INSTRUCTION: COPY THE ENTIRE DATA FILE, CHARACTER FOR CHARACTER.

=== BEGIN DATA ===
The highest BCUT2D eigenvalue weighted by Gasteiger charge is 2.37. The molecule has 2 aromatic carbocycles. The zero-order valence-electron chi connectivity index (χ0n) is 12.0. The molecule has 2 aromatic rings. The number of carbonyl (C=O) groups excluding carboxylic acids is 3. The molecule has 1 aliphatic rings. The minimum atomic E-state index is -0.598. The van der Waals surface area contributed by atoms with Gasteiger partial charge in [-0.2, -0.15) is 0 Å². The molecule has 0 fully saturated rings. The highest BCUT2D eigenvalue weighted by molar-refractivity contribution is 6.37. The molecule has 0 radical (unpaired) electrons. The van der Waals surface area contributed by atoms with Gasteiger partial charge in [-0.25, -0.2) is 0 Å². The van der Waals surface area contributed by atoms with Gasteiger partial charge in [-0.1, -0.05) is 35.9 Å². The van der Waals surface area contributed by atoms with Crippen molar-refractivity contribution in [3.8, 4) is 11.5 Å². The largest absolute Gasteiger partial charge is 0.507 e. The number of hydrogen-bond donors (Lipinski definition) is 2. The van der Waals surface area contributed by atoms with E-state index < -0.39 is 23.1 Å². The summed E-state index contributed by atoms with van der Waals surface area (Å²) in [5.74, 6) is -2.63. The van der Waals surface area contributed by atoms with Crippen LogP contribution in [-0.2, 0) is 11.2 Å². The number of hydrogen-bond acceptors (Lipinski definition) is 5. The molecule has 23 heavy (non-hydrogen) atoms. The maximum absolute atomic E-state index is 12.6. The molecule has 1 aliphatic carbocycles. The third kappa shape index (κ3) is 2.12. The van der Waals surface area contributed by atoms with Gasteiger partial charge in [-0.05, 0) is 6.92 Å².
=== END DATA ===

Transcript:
The highest BCUT2D eigenvalue weighted by Gasteiger charge is 2.37. The molecule has 2 aromatic carbocycles. The zero-order valence-electron chi connectivity index (χ0n) is 12.0. The molecule has 2 aromatic rings. The number of carbonyl (C=O) groups excluding carboxylic acids is 3. The molecule has 1 aliphatic rings. The minimum atomic E-state index is -0.598. The van der Waals surface area contributed by atoms with Gasteiger partial charge in [-0.2, -0.15) is 0 Å². The molecule has 0 fully saturated rings. The highest BCUT2D eigenvalue weighted by molar-refractivity contribution is 6.37. The molecule has 0 radical (unpaired) electrons. The van der Waals surface area contributed by atoms with Gasteiger partial charge in [-0.25, -0.2) is 0 Å². The van der Waals surface area contributed by atoms with Gasteiger partial charge in [-0.1, -0.05) is 35.9 Å². The van der Waals surface area contributed by atoms with Crippen molar-refractivity contribution in [3.8, 4) is 11.5 Å². The largest absolute Gasteiger partial charge is 0.507 e. The number of hydrogen-bond donors (Lipinski definition) is 2. The van der Waals surface area contributed by atoms with E-state index < -0.39 is 23.1 Å². The summed E-state index contributed by atoms with van der Waals surface area (Å²) in [5.74, 6) is -2.63. The van der Waals surface area contributed by atoms with Crippen LogP contribution in [-0.2, 0) is 11.2 Å². The number of hydrogen-bond acceptors (Lipinski definition) is 5. The molecule has 23 heavy (non-hydrogen) atoms. The maximum absolute atomic E-state index is 12.6. The molecule has 1 aliphatic carbocycles. The third kappa shape index (κ3) is 2.12. The van der Waals surface area contributed by atoms with Gasteiger partial charge in [-0.05, 0) is 6.92 Å².